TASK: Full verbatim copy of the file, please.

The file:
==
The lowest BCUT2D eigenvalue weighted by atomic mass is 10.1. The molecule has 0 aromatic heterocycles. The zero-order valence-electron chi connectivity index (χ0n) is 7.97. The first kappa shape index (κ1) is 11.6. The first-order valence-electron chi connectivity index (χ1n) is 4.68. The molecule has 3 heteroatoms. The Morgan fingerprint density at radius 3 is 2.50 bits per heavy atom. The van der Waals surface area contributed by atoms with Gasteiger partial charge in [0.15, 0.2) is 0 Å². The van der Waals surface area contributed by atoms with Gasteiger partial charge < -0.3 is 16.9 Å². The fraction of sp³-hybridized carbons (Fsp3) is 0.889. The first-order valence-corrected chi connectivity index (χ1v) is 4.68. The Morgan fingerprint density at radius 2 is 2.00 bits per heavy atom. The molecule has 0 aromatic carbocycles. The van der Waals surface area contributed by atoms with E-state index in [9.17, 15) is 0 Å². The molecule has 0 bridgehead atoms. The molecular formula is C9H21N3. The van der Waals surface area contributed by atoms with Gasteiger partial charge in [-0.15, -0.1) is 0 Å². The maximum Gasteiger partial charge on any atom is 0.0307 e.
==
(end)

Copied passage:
The lowest BCUT2D eigenvalue weighted by atomic mass is 10.1. The molecule has 0 aromatic heterocycles. The zero-order valence-electron chi connectivity index (χ0n) is 7.97. The first kappa shape index (κ1) is 11.6. The first-order valence-electron chi connectivity index (χ1n) is 4.68. The molecule has 3 heteroatoms. The Morgan fingerprint density at radius 3 is 2.50 bits per heavy atom. The van der Waals surface area contributed by atoms with Gasteiger partial charge in [0.15, 0.2) is 0 Å². The van der Waals surface area contributed by atoms with Gasteiger partial charge < -0.3 is 16.9 Å². The fraction of sp³-hybridized carbons (Fsp3) is 0.889. The first-order valence-corrected chi connectivity index (χ1v) is 4.68. The Morgan fingerprint density at radius 2 is 2.00 bits per heavy atom. The molecule has 0 aromatic carbocycles. The van der Waals surface area contributed by atoms with E-state index in [9.17, 15) is 0 Å². The molecule has 0 bridgehead atoms. The molecular formula is C9H21N3. The van der Waals surface area contributed by atoms with Gasteiger partial charge in [-0.15, -0.1) is 0 Å². The maximum Gasteiger partial charge on any atom is 0.0307 e.